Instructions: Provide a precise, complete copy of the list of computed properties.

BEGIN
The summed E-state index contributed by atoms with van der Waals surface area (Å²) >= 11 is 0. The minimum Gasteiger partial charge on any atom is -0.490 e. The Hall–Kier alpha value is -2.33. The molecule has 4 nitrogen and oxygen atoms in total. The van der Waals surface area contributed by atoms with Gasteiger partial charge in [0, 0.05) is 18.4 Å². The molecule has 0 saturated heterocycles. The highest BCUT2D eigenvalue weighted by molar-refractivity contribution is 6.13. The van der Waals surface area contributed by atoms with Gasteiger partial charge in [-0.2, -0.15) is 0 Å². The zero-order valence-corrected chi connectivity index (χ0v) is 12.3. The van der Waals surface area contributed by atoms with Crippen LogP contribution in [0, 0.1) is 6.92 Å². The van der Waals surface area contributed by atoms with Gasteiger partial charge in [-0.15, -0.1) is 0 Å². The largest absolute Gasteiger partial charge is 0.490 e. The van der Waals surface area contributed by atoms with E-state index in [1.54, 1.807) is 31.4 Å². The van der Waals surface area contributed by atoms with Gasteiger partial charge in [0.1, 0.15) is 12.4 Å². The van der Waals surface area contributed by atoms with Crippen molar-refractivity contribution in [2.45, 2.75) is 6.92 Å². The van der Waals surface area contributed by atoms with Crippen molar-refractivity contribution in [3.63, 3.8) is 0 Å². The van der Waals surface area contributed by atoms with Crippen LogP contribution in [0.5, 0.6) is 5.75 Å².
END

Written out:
The summed E-state index contributed by atoms with van der Waals surface area (Å²) >= 11 is 0. The minimum Gasteiger partial charge on any atom is -0.490 e. The Hall–Kier alpha value is -2.33. The molecule has 4 nitrogen and oxygen atoms in total. The van der Waals surface area contributed by atoms with Gasteiger partial charge in [0, 0.05) is 18.4 Å². The molecule has 0 saturated heterocycles. The highest BCUT2D eigenvalue weighted by molar-refractivity contribution is 6.13. The van der Waals surface area contributed by atoms with Gasteiger partial charge in [-0.2, -0.15) is 0 Å². The zero-order valence-corrected chi connectivity index (χ0v) is 12.3. The van der Waals surface area contributed by atoms with Crippen LogP contribution in [0, 0.1) is 6.92 Å². The van der Waals surface area contributed by atoms with Gasteiger partial charge in [-0.15, -0.1) is 0 Å². The largest absolute Gasteiger partial charge is 0.490 e. The van der Waals surface area contributed by atoms with E-state index in [1.54, 1.807) is 31.4 Å². The van der Waals surface area contributed by atoms with Gasteiger partial charge in [0.1, 0.15) is 12.4 Å². The van der Waals surface area contributed by atoms with Crippen molar-refractivity contribution in [2.45, 2.75) is 6.92 Å². The van der Waals surface area contributed by atoms with Crippen molar-refractivity contribution in [3.63, 3.8) is 0 Å². The van der Waals surface area contributed by atoms with Crippen LogP contribution in [0.5, 0.6) is 5.75 Å².